New Environmental-Thermal Barrier Coatings for Ultrahigh Temperature Alloys
Gas turbines produce approximately 35% of the total electricity generation in the U.S. Improving their efficiency is important for reducing energy usage and carbon emissions. Similarly, higher efficiency aviation and other industrial turbines would improve the economics and reduce greenhouse gas emissions in these sectors. Gas turbine efficiency largely depends on the gas temperature at the inlet; the higher the temperature, the higher the efficiency. Gas turbine operational temperature is currently limited by its component materials, particularly those in the path of the hot gas such as turbine blades, vanes, nozzles, and shrouds. Turbine blades experience the greatest operational burden because they must concurrently withstand the highest temperatures and stresses. Currently, turbine blades are made of single crystal nickel (Ni)- or cobalt (Co)-based superalloys. After many years of refinements, their development has plateaued. There is a need to discover, develop, and implement novel materials that work at temperatures significantly higher than that of the Ni or Co superalloys if further efficiency gains are to be realized.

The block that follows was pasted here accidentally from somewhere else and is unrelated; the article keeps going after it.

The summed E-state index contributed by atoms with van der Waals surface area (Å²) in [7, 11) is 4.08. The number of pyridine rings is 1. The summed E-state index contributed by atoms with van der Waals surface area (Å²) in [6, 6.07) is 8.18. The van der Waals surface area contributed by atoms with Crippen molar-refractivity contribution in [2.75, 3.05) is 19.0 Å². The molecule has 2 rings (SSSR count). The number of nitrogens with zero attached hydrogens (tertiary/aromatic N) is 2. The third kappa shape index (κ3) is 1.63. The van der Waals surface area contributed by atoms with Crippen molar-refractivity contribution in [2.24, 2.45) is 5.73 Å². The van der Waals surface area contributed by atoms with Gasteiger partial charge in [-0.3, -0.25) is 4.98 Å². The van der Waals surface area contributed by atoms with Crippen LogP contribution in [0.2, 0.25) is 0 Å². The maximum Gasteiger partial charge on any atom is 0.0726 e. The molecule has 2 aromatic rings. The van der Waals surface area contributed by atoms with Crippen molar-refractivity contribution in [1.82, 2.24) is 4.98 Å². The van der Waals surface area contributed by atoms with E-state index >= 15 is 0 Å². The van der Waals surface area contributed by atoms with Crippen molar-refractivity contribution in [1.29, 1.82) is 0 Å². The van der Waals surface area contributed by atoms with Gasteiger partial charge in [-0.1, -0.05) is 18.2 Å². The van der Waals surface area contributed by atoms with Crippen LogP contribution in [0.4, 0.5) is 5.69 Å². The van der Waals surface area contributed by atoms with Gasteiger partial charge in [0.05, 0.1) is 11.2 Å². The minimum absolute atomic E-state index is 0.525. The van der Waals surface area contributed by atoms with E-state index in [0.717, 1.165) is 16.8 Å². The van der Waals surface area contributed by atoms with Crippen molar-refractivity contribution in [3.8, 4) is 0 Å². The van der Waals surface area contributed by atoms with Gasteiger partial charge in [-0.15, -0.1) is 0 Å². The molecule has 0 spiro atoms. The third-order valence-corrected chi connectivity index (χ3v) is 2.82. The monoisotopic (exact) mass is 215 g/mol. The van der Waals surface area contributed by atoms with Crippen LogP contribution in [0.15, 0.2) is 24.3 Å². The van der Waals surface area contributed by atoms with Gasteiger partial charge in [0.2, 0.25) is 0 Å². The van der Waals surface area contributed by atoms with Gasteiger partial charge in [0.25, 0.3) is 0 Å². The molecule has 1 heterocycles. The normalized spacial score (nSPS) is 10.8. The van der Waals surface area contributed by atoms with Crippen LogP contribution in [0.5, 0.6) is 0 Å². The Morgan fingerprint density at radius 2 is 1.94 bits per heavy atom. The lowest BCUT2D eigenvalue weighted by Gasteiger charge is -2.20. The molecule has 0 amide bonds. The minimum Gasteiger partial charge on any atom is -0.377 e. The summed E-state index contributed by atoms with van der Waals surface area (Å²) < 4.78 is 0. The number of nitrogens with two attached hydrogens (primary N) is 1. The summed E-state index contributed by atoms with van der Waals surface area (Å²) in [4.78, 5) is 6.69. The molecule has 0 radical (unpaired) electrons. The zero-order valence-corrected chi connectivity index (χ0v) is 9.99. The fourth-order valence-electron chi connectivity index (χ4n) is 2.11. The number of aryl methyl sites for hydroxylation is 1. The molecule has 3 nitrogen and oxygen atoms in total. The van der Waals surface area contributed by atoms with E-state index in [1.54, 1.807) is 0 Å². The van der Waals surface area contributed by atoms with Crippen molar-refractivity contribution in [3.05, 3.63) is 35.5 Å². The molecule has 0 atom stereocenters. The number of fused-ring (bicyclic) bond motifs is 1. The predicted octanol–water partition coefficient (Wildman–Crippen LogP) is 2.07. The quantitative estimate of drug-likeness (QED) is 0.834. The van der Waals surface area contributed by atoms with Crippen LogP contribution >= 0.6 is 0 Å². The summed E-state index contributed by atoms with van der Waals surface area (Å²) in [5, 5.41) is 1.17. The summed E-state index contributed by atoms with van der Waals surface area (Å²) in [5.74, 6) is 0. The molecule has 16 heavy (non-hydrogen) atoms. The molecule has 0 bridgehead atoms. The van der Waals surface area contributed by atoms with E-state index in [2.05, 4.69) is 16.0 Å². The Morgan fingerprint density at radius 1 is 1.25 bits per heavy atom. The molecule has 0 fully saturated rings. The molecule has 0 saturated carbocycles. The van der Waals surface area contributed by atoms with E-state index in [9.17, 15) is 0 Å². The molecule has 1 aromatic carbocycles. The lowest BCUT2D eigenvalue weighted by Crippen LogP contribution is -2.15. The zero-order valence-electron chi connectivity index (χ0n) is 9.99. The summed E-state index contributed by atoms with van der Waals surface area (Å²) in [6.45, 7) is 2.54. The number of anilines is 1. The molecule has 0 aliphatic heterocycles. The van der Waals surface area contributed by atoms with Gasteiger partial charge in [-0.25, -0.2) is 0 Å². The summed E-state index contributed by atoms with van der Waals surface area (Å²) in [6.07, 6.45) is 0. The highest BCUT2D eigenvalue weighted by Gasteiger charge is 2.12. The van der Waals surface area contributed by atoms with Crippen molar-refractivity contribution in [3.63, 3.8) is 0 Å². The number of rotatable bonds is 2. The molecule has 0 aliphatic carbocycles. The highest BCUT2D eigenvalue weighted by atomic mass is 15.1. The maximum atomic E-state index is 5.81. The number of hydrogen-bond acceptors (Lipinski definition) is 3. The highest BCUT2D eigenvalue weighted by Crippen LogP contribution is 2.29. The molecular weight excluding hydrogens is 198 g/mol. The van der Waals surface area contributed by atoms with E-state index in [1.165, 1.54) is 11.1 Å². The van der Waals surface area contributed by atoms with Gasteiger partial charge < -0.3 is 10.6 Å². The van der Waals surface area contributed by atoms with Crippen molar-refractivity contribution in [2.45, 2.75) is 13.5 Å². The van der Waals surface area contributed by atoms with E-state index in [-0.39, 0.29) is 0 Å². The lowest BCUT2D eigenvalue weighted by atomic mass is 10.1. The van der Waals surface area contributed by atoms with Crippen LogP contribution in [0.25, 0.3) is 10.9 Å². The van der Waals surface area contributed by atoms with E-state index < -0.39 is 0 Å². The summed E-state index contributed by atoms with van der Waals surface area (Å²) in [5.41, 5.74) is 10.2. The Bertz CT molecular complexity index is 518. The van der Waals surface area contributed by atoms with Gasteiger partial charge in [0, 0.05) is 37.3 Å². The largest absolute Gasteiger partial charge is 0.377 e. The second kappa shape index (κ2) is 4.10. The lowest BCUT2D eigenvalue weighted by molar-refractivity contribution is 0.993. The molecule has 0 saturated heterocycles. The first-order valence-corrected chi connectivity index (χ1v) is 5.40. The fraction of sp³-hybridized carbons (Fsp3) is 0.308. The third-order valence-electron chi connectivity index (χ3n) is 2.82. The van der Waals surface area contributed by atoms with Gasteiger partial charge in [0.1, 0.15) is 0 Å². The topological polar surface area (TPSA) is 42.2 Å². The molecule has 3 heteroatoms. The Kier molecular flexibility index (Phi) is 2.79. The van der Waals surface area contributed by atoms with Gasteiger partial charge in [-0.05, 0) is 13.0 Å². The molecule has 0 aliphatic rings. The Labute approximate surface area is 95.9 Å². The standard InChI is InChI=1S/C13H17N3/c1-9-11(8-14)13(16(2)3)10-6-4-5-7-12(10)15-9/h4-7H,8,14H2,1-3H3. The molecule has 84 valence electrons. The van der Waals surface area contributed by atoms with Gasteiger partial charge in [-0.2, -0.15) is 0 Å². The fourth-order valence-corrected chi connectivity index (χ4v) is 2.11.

Project Innovation + Advantages:
The University of Maryland will leverage a newly invented, ultrafast high-temperature sintering (UHS) method to perform fast exploration of new environmental-thermal barrier coatings (ETBCs) for 1300°C-capable refractory alloys for harsh turbine environments. UHS enables ultrafast synthesis of high-melting oxide coatings, including multilayers, in less than a minute, enabling rapid evaluation of novel coating compositions. By using UHS with fast-fail tests and modeling and analytics tools, the team will be able to explore hundreds of compositions and coating architectures to design and optimize 1700°C-capable ETBCs with different layer sequences, thicknesses, porosity levels, and novel compositions. Hundreds of ETBCs will be fabricated on refractory alloy substrates and tested for thermal conductivity, thermal stability, resistance to thermal cycling, and other properties. The 1700°C-capable ETBCs on the 1300°C-capable alloys could improve the efficiency of natural gas turbines and jet engines by 7% and provide a combined primary energy saving of 18-20 quads of energy by 2050.
Combining development of new ultrahigh temperature materials with compatible coatings and manufacturing technologies has the potential to increase gas turbine efficiency up to 7%, which will significantly reduce wasted energy and carbon emissions.
Coal-fired and nuclear-powered plant electricity generation is uneconomical, unsafe, outdated, and/or contributes to significant CO2 emissions. Increasing gas turbine efficiency is critical to ensuring that plants can effectively deploy their capacity to the grid, increasing energy security.
Improving gas turbine efficiency can significantly reduce carbon emissions from air travel, which represents 2% of all global carbon emissions.
By 2050, a 7% efficiency improvement in the natural gas turbines used for U.S. electricity generation could save up to 15-16 quads of energy; in civilian aircraft turbines, 3-4 quads of energy could be saved for U.S. air travel.